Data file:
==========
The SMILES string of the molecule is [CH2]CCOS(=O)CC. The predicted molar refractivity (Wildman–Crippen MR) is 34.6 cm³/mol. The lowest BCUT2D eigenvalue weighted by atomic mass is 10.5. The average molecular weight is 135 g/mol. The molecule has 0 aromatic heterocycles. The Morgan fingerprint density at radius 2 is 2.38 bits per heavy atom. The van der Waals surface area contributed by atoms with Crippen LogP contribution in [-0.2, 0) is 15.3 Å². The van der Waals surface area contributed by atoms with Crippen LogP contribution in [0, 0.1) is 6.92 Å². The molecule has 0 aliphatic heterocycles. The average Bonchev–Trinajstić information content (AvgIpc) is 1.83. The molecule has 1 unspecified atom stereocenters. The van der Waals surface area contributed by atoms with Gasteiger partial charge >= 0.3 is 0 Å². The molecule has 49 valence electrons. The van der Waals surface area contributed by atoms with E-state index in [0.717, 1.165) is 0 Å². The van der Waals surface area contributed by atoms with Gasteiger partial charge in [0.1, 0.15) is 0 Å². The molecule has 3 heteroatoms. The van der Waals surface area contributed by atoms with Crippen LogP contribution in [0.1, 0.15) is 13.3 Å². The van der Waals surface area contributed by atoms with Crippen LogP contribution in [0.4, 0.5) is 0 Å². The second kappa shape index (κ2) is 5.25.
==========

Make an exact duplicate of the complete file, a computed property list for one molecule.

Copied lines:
The SMILES string of the molecule is [CH2]CCOS(=O)CC. The predicted molar refractivity (Wildman–Crippen MR) is 34.6 cm³/mol. The lowest BCUT2D eigenvalue weighted by atomic mass is 10.5. The average molecular weight is 135 g/mol. The molecule has 0 aromatic heterocycles. The Morgan fingerprint density at radius 2 is 2.38 bits per heavy atom. The van der Waals surface area contributed by atoms with Crippen LogP contribution in [-0.2, 0) is 15.3 Å². The van der Waals surface area contributed by atoms with Crippen LogP contribution in [0, 0.1) is 6.92 Å². The molecule has 0 aliphatic heterocycles. The average Bonchev–Trinajstić information content (AvgIpc) is 1.83. The molecule has 1 unspecified atom stereocenters. The van der Waals surface area contributed by atoms with Gasteiger partial charge >= 0.3 is 0 Å². The molecule has 49 valence electrons. The van der Waals surface area contributed by atoms with E-state index in [0.717, 1.165) is 0 Å². The van der Waals surface area contributed by atoms with Gasteiger partial charge in [0.1, 0.15) is 0 Å². The molecule has 3 heteroatoms. The van der Waals surface area contributed by atoms with Crippen LogP contribution in [0.1, 0.15) is 13.3 Å². The van der Waals surface area contributed by atoms with Crippen LogP contribution in [0.4, 0.5) is 0 Å². The second kappa shape index (κ2) is 5.25.